I was hoping someone would say what Shai said! Having digitized a bunch of old grooved disks for 
both clients and my own enjoyment, I can say that each record needs to be carefully cleaned, 
playback parameters need to be fine-tuned by ear, and if restoration software is used, it must be 
used with expert ears involved so it doesn't ruin more than it fixes (hint -- there's more "room 
tone" on old 78's than you might think, given their frequency-range limits). If you want a good 
example, compare the latest Robert Johnson remasters to the previous million-selling remasters from 
the early 90s. There's no comparison, in my opinion! In the new remasters, you can actually hear WHY 
Johnson was facing the corner of the room, how he was using the room to change the sound his guitar 
made into the microphone. You can also hear the distance from the mic to the room corner. The only 
thing that was clearly audible in previous issues of RJ material was the notes being played and the 
voice singing, almost none of what has actually happening around that was audible. The same is 
definitely true of some orchestral recordings made in lively acoustic spaces.

Bottom line, if you're talking about digitizing a collection of professionally recorded, 
commercially-released 78RPM records (or, for that matter, well-recorded broadcast transcriptions, 
which are most certainly professional-grade audio), then you can't "mass ingest" like you can some 
other audio. Each disk must be carefully cleaned, the correct playback parameters must be chosen 
(stylus size and shape, EQ curve, whatever other analog signal processing is to be in the chain, 
correct playback speed in accord with musical pitch, etc). And each transfer must be processed with 
skill and taste.  That is the only method to get great-sounding results that are worthy of an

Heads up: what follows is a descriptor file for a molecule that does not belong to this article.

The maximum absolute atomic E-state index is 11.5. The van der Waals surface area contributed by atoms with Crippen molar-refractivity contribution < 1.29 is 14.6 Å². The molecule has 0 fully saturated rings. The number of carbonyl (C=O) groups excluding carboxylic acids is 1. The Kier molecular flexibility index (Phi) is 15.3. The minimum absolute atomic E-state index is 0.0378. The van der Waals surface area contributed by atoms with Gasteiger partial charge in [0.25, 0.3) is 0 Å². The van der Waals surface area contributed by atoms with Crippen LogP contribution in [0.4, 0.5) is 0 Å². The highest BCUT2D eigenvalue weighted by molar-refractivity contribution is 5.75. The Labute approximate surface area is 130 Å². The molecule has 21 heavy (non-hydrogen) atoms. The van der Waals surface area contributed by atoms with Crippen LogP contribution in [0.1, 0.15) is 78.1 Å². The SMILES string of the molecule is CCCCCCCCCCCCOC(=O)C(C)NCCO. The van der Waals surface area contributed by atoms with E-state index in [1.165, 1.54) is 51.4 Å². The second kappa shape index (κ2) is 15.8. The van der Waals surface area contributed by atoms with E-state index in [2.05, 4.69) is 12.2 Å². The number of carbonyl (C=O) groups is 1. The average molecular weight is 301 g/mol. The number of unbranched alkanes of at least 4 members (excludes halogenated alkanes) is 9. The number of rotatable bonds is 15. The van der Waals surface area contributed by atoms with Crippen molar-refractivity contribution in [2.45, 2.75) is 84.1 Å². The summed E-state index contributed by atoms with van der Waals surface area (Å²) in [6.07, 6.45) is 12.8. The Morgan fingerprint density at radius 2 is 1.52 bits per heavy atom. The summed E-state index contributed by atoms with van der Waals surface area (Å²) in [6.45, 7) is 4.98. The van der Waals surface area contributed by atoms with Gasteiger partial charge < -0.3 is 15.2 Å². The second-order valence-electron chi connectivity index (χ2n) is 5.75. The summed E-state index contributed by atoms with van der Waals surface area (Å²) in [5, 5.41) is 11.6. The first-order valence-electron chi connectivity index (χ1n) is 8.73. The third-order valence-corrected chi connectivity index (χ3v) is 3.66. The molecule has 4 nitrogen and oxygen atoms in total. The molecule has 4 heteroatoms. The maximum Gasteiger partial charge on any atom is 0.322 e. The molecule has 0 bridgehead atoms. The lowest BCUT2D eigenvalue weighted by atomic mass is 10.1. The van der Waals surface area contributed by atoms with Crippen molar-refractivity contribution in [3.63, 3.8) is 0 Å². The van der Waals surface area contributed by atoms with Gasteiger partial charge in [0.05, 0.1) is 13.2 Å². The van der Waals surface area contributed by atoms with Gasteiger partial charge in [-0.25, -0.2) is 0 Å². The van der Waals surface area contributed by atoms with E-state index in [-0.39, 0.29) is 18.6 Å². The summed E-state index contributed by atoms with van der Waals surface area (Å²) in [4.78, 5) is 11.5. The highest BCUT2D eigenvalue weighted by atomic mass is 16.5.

archival effort and budget. And this is most certainly the case for commercial reissues, although 
it's followed all too infrequently!

-- Tom Fine

----- Original Message ----- 
From: "Shai Drori" <[log in to unmask]>
To: <[log in to unmask]>
Sent: Monday, November 23, 2015 2:14 AM
Subject: Re: [ARSCLIST] Process suggestions for digitizing a very large quantity of 78s.

> Dear Joel
> Disclaimer first: I have a studio that deal with digitizing analog media to
> digital files, but this is not a plug for my services (although you are
> more than welcome to contact me off list).
> Of all the media types out there, the one that can not be masses digitized
> are the early records. The setup time for each record is different and
> takes much longer than the actual playing time. This is one station where
> there is one operator per playing device, unlike cassettes or reel to reels
> where I can have one operator controlling several playing devices. If you
> have that many records to digitize you will need a large staff and many
> stations. From my experience you do not need to wash all records. Usually,
> most records are actually quite clean and need just a good dusting.
> Gotta go but will be glad to answer follow up questions.
> Cheers
> Shai
> On Sun, Nov 22, 2015 at 11:58 PM, Joel Bresler <[log in to unmask]> wrote:
>> Dear friends:
>> Apologies for cross-posting...I'd be interested in hearing from list
>> members
>> who have worked on teams digitizing very large numbers of 78 rpm recordings
>> (tens of thousands) or who have read good articles and reports on teams
>> undertaking same. I am particularly keen to learn about techniques and
>> process flows that "work" for large-scale production that would be
>> impractical logistically or economically for smaller quantities.
>> I would also value opinions on whether it is important to wash all the
>> disks
>> first, or a process for determining which have to be washed for best
>> results.
>> Thanks in advance for your thoughts!
>> Best,
>> Joel
>> Joel Bresler
>> 250 E. Emerson Road
>> Lexington, MA 02420
>> United States
>> 1-781-862-4104 (Telephone & FAX)
>> [log in to unmask]